Also, why base your opinion on the media? There are scientific organizations that are the best ones to refer for these kinds of matters, do any of those organizations say the changes are not due to human activity or that they will not have huge effects?

4 ( +8 / -4 )

It's been warmer than usual in Kyushu for the month of March. Nice though.

5 ( +5 / -0 )

Give Joe and Kamala a year to fix this. Next year they will be in April like they should.

0 ( +5 / -5 )

I hope that people who openly dismiss science and experts on climate issues equally dismiss science and doctors if or when they get cancer. And then treat themselves with magic crystals and incense. Because that would be equally as dumb.

2 ( +7 / -5 )

It’s nice and warm outside here in Tokyo. Climate change is no excuse for carbon taxes. Eventually ice age will come again

5 ( +9 / -4 )

"Cherry blossoms' early bloom due to climate change, say experts"

We are so happy that we have experts to tell us what we thought was common sense. But I guess they do the surveys and conduct tests and have meetings over this hot topic issue. Thanks experts. We are in need of you guys! Happy Thoughts!

1 ( +3 / -2 )

Don't just keep blaming, do something more positive to curb climate change. Japan knows what best to do, right?

-4 ( +0 / -4 )

Sakura have deeply influenced Japanese culture for centuries and regularly been used in poetry and literature with their fragility seen as a symbol of life, death and rebirth.

With sakura trees crooned and planted across the country, the current celebration style and partying culture nationwide and overseas (!) are more recent phenomena.

0 ( +0 / -0 )

In the past, the cherry blossom was important because the people knew it was time to plant their rice crops.

1 ( +1 / -0 )

A typical human response to this would be to develop cherry trees, specifically the popular somei yoshino type, that bloom later. Since no-one eats them, the whole arsenal of genetic modification is available for this. FWIW, the blooming dates given for ancient history in the story are going to be a different variety to modern trees, so that makes that data even less reliable and worthy of attention.

Regular somei yoshino trees grow really quickly, so don't worry when buying a cheap little sapling in the home center. Space them out properly because they'll soon be massive.

2 ( +2 / -0 )

The cherry blossom blooming depends on how much it was cold on winter. 

This winter , especially mid of December to January, it was very colder than usual. 

And higher temperatures (During February)after the cold days would’ve made accelerate the timing of Sakura Blooming.

4 ( +4 / -0 )

Let’s just only adjust the calendar, amidst Sakura blooming = 1st of April, the rest omitted or extended. ROFL

-1 ( +0 / -1 )

I would like to know what kind of high tech piece of equipment did they have in 1612, 1409 and 1236, that could measure the tempreture so accurately?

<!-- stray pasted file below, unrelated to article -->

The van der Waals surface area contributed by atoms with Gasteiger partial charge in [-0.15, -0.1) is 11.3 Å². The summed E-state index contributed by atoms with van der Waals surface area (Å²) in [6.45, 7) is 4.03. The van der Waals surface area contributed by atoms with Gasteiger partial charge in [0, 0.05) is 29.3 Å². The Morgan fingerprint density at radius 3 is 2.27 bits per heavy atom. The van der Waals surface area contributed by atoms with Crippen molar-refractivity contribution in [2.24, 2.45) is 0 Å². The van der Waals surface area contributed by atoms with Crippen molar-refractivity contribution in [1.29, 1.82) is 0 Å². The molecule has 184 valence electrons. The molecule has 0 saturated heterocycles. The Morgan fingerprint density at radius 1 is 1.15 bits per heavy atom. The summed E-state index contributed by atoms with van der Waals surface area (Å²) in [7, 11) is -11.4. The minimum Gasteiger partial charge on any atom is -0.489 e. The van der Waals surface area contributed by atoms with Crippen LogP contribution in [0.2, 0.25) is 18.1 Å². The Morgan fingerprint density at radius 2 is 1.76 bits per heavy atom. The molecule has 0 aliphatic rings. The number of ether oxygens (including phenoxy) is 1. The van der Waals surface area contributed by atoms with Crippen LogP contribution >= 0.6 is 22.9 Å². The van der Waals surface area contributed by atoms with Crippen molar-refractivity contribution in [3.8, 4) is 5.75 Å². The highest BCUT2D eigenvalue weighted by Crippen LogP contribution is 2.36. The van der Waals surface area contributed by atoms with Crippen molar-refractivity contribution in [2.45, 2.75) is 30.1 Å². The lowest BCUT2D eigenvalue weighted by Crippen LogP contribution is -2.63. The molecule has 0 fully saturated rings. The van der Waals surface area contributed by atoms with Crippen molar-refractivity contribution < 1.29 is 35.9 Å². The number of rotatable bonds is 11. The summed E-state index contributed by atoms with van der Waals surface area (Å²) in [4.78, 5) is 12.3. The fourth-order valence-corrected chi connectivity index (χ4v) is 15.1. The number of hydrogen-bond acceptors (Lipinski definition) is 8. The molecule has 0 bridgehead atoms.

0 ( +2 / -2 )

Why don’t you just enjoy the warm days gratefully? Instead of whining about it.

If course it is nice to have warm weather at a miserable time of the year, but there are implications of global warming that run will beyond the temperature in Kyoto in March - it is a global issue with significant implications.

3 ( +4 / -1 )

The level of childish discourse alive is quite depressing.

Trump-level idiocy such as not being able to distinguish between weather and climate; calling actual experts "experts" to undermine them, using a smartphone (developed by experts); making absurd claims that because another year had early blossoms that the analysis is untrue (as though climate scientists hasn't thought of such an obvious fact).

What is at the heart of this is an unwillingness to consider the actual implications of climate change and the changes that it will make to our planet. Climate change deniers don't want to make any changes to their lifestyle, so simply deny the scientific evidence that the earth's climate is changing and it is occurring at a rate faster than at any time in history.

1 ( +4 / -3 )

In a few years we will have hanami on Christmas.

0 ( +1 / -1 )

@Ah_so

Spot on. It's that and a dangerous combination of the Dunning Kruger effect and the need to look clever.

0 ( +1 / -1 )

 It's that and a dangerous combination of the Dunning Kruger effect and the need to look clever.

I dunno. Citing formerly obscure studies but suddenly popular cliches on social media, like the Dunning Kruger effect, strikes me as an effort to sound clever.

0 ( +0 / -0 )

Login to leave a comment

Facebook users

Use your Facebook account to login or register with JapanToday. By doing so, you will also receive an email inviting you to receive our news alerts.

Facebook Connect

Login with your JapanToday account

User registration

Articles, Offers & Useful Resources

A mix of what's trending on our other sites